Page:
#12

@JustAnne4, thanks for sharing, I am doing the same, but my boxes are bigger, to save indoor space.


I usually start them at the end of December, but this year it is mid January - I was out of country for three weeks.
@Antmary, looks like I do not grow leeks because we do not like cooked onion greens. We only use them fresh in salads or as addition to soups, but never cooked.


#13

Very very neat!
The several containers are to separate varieties. Also they are easier to dump and separate in an empty bowl when planting out.


#14

I don’t start leeks anymore- I buy seedlings, and they are always crowded and tiny. I wonder how they will ever grow into decent sized plants. But they do, and I love 'em, and this is how i do it.

I don’t trim them, but plant them as soon as I can after buying them. I dedicate most of a 4 foot square bed to them, digging deep v-shaped trenches about a foot apart. I pile the soil from the trenches between the trenches, and then make a a hole several inches deep in the trench, hoping that the roots of the leek will not have to curl up at the bottom of the hole. Only the green part of the leek is exposed above the rim of the hole. Then I set the leek in the hole, and move about six inches down the trench for the next hole. When I’m out of trench I sprinkle gently to wash soil into the holes. Leeks (and all allium sp. seem to like lots of space and will not do as well when crowded.

As the leeks grow I wash or rake soil in to the trench to keep as much of the leek covered as possible.

If the soil is nice and rich in organic matter and other factors are good. they should size up nicely, and give you quite a good amount of white.


#15

Just a couple of points I didn’t see anyone touch on yet:

I generally start onions and leeks inside around Feb 1. Grow in small pots for a few weeks then xplant to the GH with 2" spacing until April or so, and they are pencil thickness. Then xplant outside at 8" spacing or so. I generally trim back the tops some at xplant time to keep them in balance with the roots which were partially removed by the xplant digging.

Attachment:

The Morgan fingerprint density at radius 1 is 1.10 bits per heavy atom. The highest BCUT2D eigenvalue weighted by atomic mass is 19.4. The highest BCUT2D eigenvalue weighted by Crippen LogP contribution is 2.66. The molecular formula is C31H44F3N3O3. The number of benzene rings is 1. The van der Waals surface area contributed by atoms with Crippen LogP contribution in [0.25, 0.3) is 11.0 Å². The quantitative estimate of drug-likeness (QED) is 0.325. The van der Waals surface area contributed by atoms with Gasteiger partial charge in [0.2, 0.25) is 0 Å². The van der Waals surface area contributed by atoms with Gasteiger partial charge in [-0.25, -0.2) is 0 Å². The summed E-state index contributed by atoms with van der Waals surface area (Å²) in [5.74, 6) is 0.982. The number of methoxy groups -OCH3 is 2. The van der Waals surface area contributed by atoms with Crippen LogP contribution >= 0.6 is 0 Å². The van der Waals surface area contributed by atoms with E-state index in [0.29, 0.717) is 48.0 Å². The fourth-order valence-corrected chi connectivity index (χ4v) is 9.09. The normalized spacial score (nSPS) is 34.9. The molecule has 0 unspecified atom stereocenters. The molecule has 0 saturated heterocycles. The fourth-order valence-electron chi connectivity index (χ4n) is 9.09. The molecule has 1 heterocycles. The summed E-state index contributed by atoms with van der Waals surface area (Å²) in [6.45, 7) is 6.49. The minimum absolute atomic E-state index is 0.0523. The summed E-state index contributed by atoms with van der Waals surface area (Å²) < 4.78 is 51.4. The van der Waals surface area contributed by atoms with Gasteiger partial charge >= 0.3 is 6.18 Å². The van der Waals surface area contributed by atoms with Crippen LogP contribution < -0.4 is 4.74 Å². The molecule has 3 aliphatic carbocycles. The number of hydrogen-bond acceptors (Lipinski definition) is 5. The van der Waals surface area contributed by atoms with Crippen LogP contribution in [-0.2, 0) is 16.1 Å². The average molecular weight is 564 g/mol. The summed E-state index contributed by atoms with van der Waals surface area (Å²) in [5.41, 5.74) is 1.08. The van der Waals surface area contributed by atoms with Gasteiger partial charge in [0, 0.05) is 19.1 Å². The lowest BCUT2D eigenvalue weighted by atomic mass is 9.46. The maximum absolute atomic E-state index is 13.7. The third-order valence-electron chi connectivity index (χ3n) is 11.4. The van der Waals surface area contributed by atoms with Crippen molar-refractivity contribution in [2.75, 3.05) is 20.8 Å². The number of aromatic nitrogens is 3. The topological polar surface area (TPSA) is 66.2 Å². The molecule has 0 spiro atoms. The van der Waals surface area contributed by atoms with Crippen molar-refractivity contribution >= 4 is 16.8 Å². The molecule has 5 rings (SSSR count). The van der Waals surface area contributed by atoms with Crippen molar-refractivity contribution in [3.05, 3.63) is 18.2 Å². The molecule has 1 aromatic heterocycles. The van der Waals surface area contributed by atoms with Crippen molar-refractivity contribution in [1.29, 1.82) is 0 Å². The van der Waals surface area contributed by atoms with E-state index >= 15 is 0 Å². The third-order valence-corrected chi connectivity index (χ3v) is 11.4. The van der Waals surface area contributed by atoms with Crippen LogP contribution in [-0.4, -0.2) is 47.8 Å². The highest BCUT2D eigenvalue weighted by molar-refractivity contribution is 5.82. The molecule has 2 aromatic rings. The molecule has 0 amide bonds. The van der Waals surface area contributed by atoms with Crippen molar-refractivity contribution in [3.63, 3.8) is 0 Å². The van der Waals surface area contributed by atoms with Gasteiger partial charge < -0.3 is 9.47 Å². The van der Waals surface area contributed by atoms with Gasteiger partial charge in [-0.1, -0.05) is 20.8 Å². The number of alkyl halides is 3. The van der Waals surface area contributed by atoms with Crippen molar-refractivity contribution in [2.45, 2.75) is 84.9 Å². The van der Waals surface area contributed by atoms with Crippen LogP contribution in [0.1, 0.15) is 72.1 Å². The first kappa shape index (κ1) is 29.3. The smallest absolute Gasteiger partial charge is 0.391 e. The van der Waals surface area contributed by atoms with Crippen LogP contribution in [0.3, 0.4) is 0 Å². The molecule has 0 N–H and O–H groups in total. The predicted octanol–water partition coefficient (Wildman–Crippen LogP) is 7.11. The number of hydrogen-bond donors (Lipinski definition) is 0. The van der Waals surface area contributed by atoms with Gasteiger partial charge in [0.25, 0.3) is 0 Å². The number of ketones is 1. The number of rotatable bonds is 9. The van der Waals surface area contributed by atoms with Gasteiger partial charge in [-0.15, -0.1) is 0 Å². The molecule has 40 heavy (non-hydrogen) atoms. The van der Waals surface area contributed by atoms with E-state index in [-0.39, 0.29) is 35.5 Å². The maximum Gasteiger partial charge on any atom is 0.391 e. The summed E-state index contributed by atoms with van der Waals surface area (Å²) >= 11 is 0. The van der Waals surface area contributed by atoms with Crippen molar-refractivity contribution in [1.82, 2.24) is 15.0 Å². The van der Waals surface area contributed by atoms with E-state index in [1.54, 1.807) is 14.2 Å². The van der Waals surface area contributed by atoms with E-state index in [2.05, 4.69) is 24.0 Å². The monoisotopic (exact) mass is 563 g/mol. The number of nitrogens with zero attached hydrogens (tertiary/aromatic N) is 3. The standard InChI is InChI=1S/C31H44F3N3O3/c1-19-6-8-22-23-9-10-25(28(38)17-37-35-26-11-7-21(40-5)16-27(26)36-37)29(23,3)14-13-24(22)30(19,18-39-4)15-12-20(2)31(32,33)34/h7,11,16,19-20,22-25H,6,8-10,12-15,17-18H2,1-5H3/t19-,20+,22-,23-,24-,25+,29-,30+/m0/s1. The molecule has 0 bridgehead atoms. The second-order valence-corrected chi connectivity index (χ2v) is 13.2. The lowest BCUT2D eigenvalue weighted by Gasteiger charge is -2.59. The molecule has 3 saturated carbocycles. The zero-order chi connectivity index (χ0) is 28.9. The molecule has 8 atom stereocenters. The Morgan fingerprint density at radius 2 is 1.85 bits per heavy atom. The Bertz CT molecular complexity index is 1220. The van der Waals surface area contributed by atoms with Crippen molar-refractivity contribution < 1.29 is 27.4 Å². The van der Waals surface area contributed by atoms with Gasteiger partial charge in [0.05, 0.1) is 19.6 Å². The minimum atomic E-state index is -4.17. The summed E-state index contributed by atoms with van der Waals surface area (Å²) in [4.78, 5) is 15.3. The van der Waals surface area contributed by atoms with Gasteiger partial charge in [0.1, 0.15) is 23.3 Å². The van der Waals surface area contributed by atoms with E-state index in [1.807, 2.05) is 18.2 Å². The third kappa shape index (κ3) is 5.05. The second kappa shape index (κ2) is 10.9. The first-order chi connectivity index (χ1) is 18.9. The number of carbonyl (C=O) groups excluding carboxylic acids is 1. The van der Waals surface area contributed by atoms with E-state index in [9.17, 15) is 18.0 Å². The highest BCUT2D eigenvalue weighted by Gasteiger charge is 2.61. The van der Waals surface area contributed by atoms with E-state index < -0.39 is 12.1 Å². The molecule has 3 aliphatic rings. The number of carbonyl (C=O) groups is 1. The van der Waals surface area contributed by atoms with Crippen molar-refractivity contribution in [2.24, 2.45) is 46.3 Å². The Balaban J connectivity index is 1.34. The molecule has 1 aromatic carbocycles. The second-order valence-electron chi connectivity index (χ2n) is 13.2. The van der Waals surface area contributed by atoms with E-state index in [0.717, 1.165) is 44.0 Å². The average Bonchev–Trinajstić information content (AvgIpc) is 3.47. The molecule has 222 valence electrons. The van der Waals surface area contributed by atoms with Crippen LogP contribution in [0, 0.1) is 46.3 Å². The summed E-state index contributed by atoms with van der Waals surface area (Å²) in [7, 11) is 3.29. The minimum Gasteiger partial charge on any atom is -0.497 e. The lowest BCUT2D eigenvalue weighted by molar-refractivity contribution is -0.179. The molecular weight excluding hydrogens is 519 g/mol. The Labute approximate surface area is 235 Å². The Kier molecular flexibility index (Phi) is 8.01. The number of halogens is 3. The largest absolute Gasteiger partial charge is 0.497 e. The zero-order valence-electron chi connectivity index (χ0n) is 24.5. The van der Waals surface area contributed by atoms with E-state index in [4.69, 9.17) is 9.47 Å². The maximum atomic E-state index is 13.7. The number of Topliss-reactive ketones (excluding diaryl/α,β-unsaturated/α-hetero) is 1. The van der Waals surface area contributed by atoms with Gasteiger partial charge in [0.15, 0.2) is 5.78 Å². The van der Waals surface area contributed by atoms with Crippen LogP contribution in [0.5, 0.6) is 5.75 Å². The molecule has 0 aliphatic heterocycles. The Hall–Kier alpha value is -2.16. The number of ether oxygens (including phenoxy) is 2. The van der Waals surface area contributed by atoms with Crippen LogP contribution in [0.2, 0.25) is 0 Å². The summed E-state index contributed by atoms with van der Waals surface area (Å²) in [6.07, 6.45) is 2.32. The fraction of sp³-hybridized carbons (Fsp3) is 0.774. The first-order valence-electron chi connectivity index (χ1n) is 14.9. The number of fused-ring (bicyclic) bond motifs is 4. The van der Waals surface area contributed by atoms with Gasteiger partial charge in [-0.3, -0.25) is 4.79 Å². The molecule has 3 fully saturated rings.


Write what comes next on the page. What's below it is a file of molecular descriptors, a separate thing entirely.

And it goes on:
Keep in mind the edible part of leeks is the white part. You really can’t eat the dark green leaves, too tough. So you need to bury the stem as it grows and/or deeply mulch so that there is a long stem which is white to be eaten.

Once the leeks are established outside they are pretty tough. They can go thru frosts and freezes easily. If you are in a milder climate, just mulch them in the garden to keep the soil from freezing and you can dig them as you need over the winter.


#16

Is it late to be starting onions?


#17

Depends on your zone, I guess. I usually start them in the end of December and harvest in the end of July. If I plant it a month later, it will be end of August - still enough time to harvest. I am in zone 5.


#18

Hey Rob,
What she said :slight_smile:
I’d contact your local extension office or veggie gardener. I’m in z7b-8 and I sow in Jan and reap in late June-early July. Onions that bulb are day-length dependent and here I need to grow ‘intermediate’ day length varieties but you can grow long day onions. Just give it a go and see what you get so you can say, ‘next year will be better’, LOL.


#19

Thanks. If anything they might not be as big as i’d like, but we’ll see. I’ll get them going asap.


#20

Warmwax, I started onions in mid-March last year, and they did fine, except for the rabbits getting a lot of them until I got them protected better. (near St. Paul).